They came, they saw, they bid.
Nearly 40 blue-chip advertisers—among them PepsiCo, FedEx, State Farm, Toys R Us, Intel and JCPenney—snapped up original ideas during a recent first-of-its-kind event that put content producers in front of deep-pocketed marketers in an auction-style format.
What’s left to do now is make those projects a reality. The event, dubbed the Final Front and organized by media powerhouse OMD, marks the beginning of a working relationship between producers like Funny or Die, Viacom, AOL and the Grammys and OMD’s clients.
The fruit of that labor—if the partners move forward on the concepts presented last week at the Dreamworks Animation campus—could take many forms. For instance, Funny or Die’s 50 States of Funny would troll the country for the best sketch comedy, with winners heading to Hollywood to try for “U.S. Champion” bragging rights. (Pepsi, Levi’s, Intel, Time-Warner Cable, Warner Bros. and State Farm all wanted a piece of that nationwide project.)
Your Life Animated would tell in cartoon form the real-life stories of entertainment-loving millennials (Clorox and FedEx were among the brands bidding on that and other Viacom ideas). Marketers like Wells Fargo, GE and Experian may sponsor an AOL documentary-style series called Made in America that would travel the country telling the personal stories of homegrown craftsmen, workers and entrepreneurs.
Projects presented ran the gamut from mom-targeted TV series to fashion and rock 'n' roll live events to sports and music mashups. Producers rolled out a number of feel-good ideas like Awesomeness TV’s Bringing the Awesomeness, where 12 kids will see their school gym, prom, football field or marching band transformed from drab to, well, awesome. And YouTube-based Kin Community, which manages a network of female-oriented channels, offered advertisers a fairy godmother role in finding the next great lifestyle star and turning that person into a worldwide hit.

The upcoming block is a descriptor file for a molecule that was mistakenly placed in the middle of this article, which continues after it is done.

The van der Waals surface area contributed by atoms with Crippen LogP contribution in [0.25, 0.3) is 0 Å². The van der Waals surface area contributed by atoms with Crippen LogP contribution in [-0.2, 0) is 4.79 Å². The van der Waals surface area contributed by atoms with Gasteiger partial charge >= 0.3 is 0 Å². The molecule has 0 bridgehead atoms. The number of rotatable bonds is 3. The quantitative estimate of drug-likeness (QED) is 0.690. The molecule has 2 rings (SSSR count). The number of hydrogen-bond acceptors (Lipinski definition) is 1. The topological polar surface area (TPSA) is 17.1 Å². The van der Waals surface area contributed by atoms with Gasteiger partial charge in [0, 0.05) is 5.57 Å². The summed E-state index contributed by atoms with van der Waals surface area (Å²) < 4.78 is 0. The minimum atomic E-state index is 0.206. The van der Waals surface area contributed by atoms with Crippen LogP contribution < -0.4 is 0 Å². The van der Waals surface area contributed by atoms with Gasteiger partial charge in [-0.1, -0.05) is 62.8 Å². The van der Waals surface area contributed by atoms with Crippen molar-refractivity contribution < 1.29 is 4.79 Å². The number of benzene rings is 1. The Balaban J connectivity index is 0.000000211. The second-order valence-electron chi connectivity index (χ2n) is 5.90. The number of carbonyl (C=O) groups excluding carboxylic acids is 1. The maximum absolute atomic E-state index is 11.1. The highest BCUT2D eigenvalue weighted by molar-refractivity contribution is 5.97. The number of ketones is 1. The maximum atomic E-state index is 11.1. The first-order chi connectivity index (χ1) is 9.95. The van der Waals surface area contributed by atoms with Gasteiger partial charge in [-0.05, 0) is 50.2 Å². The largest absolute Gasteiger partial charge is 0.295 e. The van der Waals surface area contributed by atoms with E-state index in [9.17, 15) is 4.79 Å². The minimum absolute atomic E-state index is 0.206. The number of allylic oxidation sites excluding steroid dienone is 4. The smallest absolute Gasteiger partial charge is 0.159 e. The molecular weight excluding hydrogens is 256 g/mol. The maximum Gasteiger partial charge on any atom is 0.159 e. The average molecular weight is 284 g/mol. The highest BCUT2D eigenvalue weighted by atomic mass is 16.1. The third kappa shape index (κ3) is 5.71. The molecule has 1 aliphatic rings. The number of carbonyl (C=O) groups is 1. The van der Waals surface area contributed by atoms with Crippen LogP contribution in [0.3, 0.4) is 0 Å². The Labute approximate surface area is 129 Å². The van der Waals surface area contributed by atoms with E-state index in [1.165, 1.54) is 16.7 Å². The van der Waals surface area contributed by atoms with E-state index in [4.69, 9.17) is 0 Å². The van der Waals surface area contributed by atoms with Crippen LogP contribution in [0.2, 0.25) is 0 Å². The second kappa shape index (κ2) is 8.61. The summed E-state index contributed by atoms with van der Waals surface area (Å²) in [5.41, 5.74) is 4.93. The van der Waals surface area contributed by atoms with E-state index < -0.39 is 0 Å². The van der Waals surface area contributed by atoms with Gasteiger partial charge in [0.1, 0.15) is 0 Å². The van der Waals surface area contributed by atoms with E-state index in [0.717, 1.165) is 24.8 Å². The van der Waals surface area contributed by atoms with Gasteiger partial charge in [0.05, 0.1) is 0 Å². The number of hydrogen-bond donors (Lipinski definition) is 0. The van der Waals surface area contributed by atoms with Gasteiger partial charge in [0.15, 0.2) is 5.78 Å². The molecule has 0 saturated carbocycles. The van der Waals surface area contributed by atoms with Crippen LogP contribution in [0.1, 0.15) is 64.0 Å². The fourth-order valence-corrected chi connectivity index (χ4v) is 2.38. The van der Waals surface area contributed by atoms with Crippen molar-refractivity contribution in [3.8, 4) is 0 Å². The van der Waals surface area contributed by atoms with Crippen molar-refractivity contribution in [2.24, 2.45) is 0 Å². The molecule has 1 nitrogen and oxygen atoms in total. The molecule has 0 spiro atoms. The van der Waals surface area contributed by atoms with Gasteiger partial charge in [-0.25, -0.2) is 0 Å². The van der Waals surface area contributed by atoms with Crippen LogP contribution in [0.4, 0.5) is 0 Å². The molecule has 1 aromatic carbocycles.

The Recording Academy, owner of the Grammy Awards, rolled out a renewed Fashion Rocks the Grammys, an original TV property called Grammy Moments in Music and a live event next fall at London’s O2 arena that would pair hot pop stars with music legends. Marketers who end up committing to these or other Grammy-generated ideas will get a one-year Grammy sponsorship thrown in for free. (Hands raised included Wells Fargo and JCPenney.)
Relativity Media’s upcoming holiday movie, Most Wonderful Time, with Diane Keaton, Alan Arkin and Amanda Seyfried, could be filled with not just heart and dramedy but sponsor brands (plenty of gift-giving and mall scenes) if deals percolating last week reach full steam.
OMD executives, who organized the program to give their roster access to fresh content ideas for 2014, reported that every client in attendance bid on at least one content producer’s ideas, and every producer had multiple client bids. The nitty gritty begins now on how the partners will proceed.
“These are great ideas from great developers all in one day and place,” said Chad Stubbs, head of media, strategy and investment at PepsiCo. “It would’ve taken six weeks to schedule meetings with all these people.”
PepsiCo sent a pack of executives to the Final Front—from Lipton, Pepsi, Tropicana and other brands— who gave their auction paddles a daylong workout, bidding on everything from Awesomeness TV’s TRL-style music news show to AOL’s Cracking the Kid Code where youngsters will talk about what’s important to them.
Funny or Die producers, who have been working with marketers as varied as Weight Watchers, Cottonelle and Kraft, regularly create content based on brand briefs. But for the Final Front, they started with concepts they’d like to produce that could work for multiple brands.
“We could really amplify the ideas and make them broader,” said Chris Bruss, FOD’s head of branded entertainment.
Jeffrey Katzenberg, whose Dreamworks recently bought teen-and-tween-targeted Awesomeness TV, kicked off the event near L.A. by saying there are “in-between times” where content producers and advertisers can serve up “bits, bites and snacks” to consumers. “We see a tidal wave of change occurring,” he said, “and there’s an opportunity to fill these in-between times with rich media and monetize it.”